Feb. 22, 2022
Posted by Rohan Narayanan
Our journey to the rare disease community was somewhat lengthy, as it is for many families. The day my son Rowan was born we knew something was wrong, but it took 21 extremely long months of back-to-back testing to simply give that “thing” a name. Merely to define his symptoms so we could hopefully have this immediate manual of how to cure it, or a treatment plan at least.
Though as many of you know, that’s not often the case with rare diseases. We went through micro-array testing, brain MRIs, countless panel tests, an EMG (“Could it be SMA?, Could it be Prader-Willis syndrome?, What about CMS?, How about a myopathy?…the list goes on and on) until finally we had reached the point of whole exome sequencing.
After six long months, 182 days that seemed like an eternity awaiting results, while continuing with neuromuscular testing throughout that duration, we finally found our “one fits all; holy grail diagnosis”: Coffin-Siris Syndrome (CSS), a multi systemic connective tissue disorder. However, our geneticist’s words to follow haunted me for quite some time, “It is very rare, and we don’t know much about it. There are only 144 registered cases in the US as of now.” Though even still, that was a huge weight lifted off my shoulders—just knowing all the things that it wasn’t. At least now we had a name to define this disorder that was trying relentlessly to define my son and his future. However, that and a five-page list of encompassed symptoms is about all we did have. There was no cure, no new treatment plan, and certainly not a manual— “just continue to treat symptomatically” is what she told us, along with adding a few more specialists to our already lengthy list.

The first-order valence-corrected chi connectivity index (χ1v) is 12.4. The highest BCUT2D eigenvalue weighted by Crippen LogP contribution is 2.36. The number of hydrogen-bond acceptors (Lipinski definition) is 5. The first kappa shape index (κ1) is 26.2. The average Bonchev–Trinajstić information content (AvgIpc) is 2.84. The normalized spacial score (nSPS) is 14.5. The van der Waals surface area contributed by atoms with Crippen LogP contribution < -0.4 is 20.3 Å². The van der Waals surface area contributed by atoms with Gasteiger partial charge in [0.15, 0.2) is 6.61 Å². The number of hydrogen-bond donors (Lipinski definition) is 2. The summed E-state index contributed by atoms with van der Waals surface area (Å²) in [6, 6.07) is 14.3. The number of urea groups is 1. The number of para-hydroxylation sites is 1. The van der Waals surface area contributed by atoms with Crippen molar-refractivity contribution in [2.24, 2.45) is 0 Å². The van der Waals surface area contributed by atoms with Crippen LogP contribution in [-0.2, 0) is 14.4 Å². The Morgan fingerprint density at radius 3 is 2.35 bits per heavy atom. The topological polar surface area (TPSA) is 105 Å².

What it did give me was NORD and a community. You see, as a parent of a child with complex medical needs, Google becomes your best friend (and your worst enemy). And despite how many times each doctor specifically told me “Now whatever you do, do not Google,” of course I did just that. But along with all the terrifying things that popped up on my browser, at the very top of the list was NORD’s rare disease database, with the best and most accurate description of Rowan’s diagnosis I’ve found to date.